Simple ingredient...great power!


Monday, September 24, 2012

Indian Spiced Quinoa Vegetable Breakfast

Sorry for the delay in my postings... For some reason Blogger was messed up and I couldn't access my dashboard without locking up! 

But now it seems good so today I would like to talk about Quinoa and how incredible it is - it can be used in so many ways in one way I'm getting more is for breakfast.  I'm always looking for new and different ways to make breakfast since it's the most important meal of the day and one that I used to skip often.  

Now I'm making up a batch of quinoa and keeping it in the fridge to pull out and mix up with vegetables, scrambled eggs or diced meat to make a variety of meals quick.  

Today I decided to add my favorite Indian spices to jazz it up a bit and it really turned out good.  One I would recommend making often.

Indian Spiced Quinoa Vegetable Breakfast

1 Cup Cooked Quinoa
1 Zucchini, Diced
1/4 Cup Red Onion, Sliced
1/4 Cup Carrots, Shredded
2 Whole Organic Eggs, Beaten
1 Tablespoon Coconut Oil
1 tsp Gram Masala
1/4 tsp Black Mustard Seeds
Himalayan Pink Sea Salt
Cilantro, Chopped for Garnish

In a saute pan melt coconut oil and saute red onions until tender. 
Add black mustard seeds and gram masala to bloom in the hot oil.  This will bring out the flavors of the spices.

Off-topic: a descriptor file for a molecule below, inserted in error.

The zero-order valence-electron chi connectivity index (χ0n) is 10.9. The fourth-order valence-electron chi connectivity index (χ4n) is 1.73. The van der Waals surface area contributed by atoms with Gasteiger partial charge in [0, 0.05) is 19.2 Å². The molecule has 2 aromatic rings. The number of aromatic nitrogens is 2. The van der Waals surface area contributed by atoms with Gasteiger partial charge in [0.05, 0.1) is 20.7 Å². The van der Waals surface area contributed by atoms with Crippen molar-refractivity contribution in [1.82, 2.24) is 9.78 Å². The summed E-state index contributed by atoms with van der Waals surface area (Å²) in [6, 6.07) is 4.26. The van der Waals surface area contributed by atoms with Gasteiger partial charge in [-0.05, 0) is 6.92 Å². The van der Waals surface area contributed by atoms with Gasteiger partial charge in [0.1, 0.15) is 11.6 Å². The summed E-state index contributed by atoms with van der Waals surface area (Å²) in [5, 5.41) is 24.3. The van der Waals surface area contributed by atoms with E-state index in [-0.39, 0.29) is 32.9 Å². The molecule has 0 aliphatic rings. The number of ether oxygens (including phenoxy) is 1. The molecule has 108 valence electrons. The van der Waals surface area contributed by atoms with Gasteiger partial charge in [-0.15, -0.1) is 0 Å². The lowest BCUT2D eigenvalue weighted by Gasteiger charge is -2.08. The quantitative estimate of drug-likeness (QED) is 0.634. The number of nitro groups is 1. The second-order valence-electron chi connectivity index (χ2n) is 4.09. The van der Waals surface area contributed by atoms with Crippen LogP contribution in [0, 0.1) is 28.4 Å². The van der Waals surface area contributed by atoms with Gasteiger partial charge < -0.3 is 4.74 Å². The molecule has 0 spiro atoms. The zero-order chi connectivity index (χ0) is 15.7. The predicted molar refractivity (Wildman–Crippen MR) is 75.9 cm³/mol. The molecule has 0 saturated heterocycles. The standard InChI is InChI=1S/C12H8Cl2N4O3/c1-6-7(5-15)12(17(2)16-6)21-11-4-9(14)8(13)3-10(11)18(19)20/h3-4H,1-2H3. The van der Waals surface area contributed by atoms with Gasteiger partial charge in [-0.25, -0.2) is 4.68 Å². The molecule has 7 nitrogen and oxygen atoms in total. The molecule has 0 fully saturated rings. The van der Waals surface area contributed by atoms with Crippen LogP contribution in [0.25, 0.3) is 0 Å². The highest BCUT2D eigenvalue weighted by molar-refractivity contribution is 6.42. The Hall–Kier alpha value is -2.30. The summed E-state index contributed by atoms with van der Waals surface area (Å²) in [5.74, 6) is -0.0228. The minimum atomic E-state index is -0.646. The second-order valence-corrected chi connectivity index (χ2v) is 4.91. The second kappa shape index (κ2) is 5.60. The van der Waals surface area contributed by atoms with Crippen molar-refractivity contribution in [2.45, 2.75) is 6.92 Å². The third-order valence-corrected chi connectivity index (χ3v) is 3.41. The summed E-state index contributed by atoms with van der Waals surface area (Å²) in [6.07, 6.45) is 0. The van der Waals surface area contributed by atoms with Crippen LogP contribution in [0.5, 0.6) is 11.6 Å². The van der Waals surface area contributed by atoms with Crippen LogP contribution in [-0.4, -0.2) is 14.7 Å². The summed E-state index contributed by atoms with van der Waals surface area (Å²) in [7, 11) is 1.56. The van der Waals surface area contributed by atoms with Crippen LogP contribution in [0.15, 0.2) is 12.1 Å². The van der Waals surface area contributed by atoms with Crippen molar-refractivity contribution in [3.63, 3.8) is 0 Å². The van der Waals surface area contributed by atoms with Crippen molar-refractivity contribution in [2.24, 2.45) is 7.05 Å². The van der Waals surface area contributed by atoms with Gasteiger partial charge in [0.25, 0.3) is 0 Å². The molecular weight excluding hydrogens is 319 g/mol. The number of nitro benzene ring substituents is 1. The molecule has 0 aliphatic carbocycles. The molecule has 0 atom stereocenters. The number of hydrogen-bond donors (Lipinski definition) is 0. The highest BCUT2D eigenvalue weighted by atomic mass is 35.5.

Add diced zucchini and saute 1 minute.  Then add shredded carrots and cook an additional 30 seconds.
Remove from pan and place on a plate while cooking the eggs.
Add beaten eggs to saute pan and cook until scrambled.
Add in the cooked quinoa and cooked vegetables and mix to incorporate and heat through.
Garnish with chopped fresh cilantro and season to taste with Himalayan pink sea salt.

Unusual and full of flavor!


Thursday, September 13, 2012

Eggs in Purgatory...

Quick - Easy and a good way to use up some left over marinara sauce!  Sometimes it's the same ole boring breakfast and you want to jazz it up a bit.  These eggs in purgatory are super simple and great flavor.

Since I'm not eating bread, I served mine with some homemade turkey sausage patties


Eggs In Purgatory

1 Cup Marinara Sauce
2 Tbsp Red Onion, Diced
1 Tbsp Coconut Oil
2 Whole Organic Eggs
Summer Salt Himalayan Pink Sea Salt Blend(to taste)
Cracked Black Pepper (to taste)
Fresh Parsley or Cilantro (garnish)
Sprinkle of Parmesan Cheese (optional)

In a small sauce pan over medium high heat; add coconut oil and saute onion until translucent.  Add marinara sauce and simmer for a couple of minutes.